U.S. hopes Abraham Accords will ease Israeli-Palestinian tensions - US officials have said
Senior State Department officials said on Tuesday that the United States is working to strengthen normalisation agreements between Israel and Arab nations, known as the Abraham Accords, and hopes that restoring such ties may be leveraged to accelerate progress on the Israeli and Palestinian conflict.
In a briefing with reporters ahead of Secretary of State Antony Blinken's meetings with his Israeli and Emirati counterparts on Wednesday, officials reiterated that the Abraham Accords were not merely oblivion to the two-state solution between Israelis and Palestinians.
"We continue to welcome the close cooperation between Israel and all nations in the region in terms of economic development." We hope that normalisation can be leveraged to advance progress on the Israeli-Palestinian track, a senior State Department official, speaking on condition of anonymity, said.
Blinken will first meet with Israeli Foreign Minister Yair Lapid and United Arab Emirates Sheikh Abdullah Bin Zayed Al Nahyan separately at the State Department on Wednesday. He will then host a trilateral meeting with both of them, the first of its kind.
The leaders of Israel, the UAE, and Bahrain signed the Abraham Agreements at the White House last September. In the following month, Israel and Sudan announced they would normalize relations, and Morocco established diplomatic relations with Israel in December, after U.S. President Joe Biden defeated his predecessor Donald Trump in the election.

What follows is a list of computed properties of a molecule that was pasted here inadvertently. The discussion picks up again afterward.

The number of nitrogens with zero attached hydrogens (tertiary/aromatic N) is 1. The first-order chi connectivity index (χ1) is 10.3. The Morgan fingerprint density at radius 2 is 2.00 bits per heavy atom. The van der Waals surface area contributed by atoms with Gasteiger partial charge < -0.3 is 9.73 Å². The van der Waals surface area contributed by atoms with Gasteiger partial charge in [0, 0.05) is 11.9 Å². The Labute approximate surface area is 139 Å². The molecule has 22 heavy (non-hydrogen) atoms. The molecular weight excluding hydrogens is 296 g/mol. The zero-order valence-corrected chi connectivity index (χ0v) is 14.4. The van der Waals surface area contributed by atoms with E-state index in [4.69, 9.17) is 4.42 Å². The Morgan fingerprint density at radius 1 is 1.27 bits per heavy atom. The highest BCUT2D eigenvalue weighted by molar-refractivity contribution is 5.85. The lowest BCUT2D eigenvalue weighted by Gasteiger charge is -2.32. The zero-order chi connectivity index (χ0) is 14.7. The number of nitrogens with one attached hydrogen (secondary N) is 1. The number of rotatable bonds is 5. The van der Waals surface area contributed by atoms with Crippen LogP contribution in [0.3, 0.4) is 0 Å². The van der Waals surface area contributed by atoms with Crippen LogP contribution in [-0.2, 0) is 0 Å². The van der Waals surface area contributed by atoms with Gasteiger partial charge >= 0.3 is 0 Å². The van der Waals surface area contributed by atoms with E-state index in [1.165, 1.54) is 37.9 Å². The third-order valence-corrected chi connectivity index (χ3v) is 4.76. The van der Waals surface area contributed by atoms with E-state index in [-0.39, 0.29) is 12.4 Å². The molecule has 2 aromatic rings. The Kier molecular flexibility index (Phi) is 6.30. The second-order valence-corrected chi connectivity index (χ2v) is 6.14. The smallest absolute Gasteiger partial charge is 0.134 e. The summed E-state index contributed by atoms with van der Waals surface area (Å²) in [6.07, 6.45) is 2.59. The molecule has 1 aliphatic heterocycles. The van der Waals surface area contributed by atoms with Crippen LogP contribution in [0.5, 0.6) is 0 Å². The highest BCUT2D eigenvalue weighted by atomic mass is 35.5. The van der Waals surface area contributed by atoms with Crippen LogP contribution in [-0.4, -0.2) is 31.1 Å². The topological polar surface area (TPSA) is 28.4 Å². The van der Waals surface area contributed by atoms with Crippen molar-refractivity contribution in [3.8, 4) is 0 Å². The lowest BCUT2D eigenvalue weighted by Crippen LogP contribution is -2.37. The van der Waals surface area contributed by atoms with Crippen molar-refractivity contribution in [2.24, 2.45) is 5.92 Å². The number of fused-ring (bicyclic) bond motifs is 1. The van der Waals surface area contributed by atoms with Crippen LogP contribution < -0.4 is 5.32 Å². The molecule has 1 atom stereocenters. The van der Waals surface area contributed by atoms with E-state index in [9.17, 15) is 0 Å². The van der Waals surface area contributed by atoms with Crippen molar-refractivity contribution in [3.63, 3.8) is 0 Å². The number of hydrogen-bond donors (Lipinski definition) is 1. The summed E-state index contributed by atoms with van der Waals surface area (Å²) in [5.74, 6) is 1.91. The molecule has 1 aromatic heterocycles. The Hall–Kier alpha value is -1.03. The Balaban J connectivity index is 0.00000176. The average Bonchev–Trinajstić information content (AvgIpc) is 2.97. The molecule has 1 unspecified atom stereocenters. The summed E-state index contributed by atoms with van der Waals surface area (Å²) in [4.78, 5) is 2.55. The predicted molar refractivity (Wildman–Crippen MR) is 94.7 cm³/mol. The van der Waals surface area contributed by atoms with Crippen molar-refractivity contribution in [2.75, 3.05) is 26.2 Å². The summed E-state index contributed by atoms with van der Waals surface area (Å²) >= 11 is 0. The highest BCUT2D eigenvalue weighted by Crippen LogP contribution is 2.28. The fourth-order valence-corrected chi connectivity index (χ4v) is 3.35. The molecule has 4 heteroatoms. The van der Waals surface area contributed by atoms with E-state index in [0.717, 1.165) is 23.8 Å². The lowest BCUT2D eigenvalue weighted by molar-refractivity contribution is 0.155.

Palestinian officials said they felt betrayed by their arab kin for reaching agreements with Israel without first requesting progress toward the establishment of a Palestinian state. Only two Arab states - Egypt and Jordan --- had established close relations with Israel until last year.
The U.S. officials did not elaborate on how Washington would use the normalisation agreements as a means to make progress on the Israeli-Palestinian issue.
"The Biden administration has begun with a clear commitment to the two-state solution. We will continue to honor that promise. We seek to advance as much as we can, when we may, as best we possibly can," said one of the United States' top officials.
Naftali Bennett, Israeli Prime Minister and a nationalist positioned in splintering coalitions, opposes Palestinian statehood.
The three countries will also be setting up two new working groups at the meeting, according to U.S. officials, with one group focusing on religious coexistence and the other on water and energy issues.
"These working groups will seek to fulfill that promise to link up to significant U.S. partners in the region and find new ways to solve old problems together, in Israel and the UAE, but also across the globe," said one of the United States officials.